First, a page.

Most states also have a Medicaid access route, specifically for people with disabilities who work. This version of Medicaid can accommodate people with countable income between (leaving aside one outlier), $24,000 and $60,000. Since most states also use a formula that only “counts” about ½ of a worker’s earned income, these programs are quite generous, when it comes to income eligibility. When it comes to asset eligibility, these programs have an even more important feature: in most (if not all) states, qualified retirement plans, such as 401(k), 403(b), and IRA accounts are not counted. And, though a few people stick to the same minimal $2,000 asset limit for non-retirement accounts, many are more realistic, permitting non-retirement account values between $10,000 and in excess of $20,000. “Aha,” you might think, as you twist into place that side of the financial planning Rubik’s Cube, problem solved. And in the present, you might be correct.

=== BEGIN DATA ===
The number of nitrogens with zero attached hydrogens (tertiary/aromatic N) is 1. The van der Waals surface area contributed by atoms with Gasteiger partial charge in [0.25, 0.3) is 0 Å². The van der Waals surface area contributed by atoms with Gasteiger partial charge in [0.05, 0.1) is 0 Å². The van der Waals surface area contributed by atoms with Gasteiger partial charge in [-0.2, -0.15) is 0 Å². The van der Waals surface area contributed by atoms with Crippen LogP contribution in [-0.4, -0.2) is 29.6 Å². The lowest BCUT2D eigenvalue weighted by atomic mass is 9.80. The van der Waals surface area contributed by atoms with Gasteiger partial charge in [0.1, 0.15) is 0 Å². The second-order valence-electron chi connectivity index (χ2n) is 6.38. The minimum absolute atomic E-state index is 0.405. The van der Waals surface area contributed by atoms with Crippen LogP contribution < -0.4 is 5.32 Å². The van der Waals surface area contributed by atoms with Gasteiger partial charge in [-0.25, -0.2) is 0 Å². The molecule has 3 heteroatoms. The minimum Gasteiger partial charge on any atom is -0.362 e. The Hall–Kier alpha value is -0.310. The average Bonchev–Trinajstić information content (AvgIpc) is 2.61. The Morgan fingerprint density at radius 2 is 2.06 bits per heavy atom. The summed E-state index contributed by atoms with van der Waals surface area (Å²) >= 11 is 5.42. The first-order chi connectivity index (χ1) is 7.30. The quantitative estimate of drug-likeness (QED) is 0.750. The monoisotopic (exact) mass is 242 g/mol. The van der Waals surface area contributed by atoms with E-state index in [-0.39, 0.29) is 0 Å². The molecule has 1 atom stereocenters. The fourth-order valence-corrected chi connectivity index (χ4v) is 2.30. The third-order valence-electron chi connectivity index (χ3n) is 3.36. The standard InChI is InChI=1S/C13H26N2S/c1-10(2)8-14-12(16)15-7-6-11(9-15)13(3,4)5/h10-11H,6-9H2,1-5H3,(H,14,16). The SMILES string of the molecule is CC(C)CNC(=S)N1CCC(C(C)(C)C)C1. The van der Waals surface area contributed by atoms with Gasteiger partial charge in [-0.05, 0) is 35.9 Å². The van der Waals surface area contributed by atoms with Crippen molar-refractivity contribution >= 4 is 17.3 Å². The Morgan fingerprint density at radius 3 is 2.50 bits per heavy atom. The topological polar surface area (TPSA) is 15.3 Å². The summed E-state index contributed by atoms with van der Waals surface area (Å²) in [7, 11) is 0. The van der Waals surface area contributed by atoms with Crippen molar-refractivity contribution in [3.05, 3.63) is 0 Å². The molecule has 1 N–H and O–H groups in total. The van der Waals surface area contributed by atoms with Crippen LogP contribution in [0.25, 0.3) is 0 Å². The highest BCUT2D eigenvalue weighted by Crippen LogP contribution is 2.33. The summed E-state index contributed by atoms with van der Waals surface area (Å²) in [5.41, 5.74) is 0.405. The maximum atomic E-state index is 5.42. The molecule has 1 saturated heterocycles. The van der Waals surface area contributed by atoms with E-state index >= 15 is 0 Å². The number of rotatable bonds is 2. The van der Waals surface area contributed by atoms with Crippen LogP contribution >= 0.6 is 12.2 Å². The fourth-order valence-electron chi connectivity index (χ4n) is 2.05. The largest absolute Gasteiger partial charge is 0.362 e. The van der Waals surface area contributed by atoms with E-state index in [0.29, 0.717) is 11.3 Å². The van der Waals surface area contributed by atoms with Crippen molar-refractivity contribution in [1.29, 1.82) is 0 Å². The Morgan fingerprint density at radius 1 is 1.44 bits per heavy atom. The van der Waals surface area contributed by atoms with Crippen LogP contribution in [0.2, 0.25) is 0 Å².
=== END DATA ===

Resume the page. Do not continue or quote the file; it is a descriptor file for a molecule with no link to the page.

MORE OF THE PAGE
But financial planning is about the future, more than the present. When a person with a disability ceases to work, s/he ceases to be eligible for Medicaid as a worker with a disability. At the same time, s/he continues to need those Medicaid-funded services and, indeed, may need more of those services, once retired. Only now, the only eligibility route is the one with an asset limit of $2,000, and now, retirement assets count. One possibility is to begin systematic withdrawals from your retirement accounts. This will, effectively, convert it from an asset (or countable resource) into an income stream. The obvious problem with this solution (see how the Rubik’s Cube analogy works) is that, depending on the size of the person’s retirement account and her/his actuarial lifespan, this might generate a regular monthly payout that exceeds the various Medicaid income thresholds.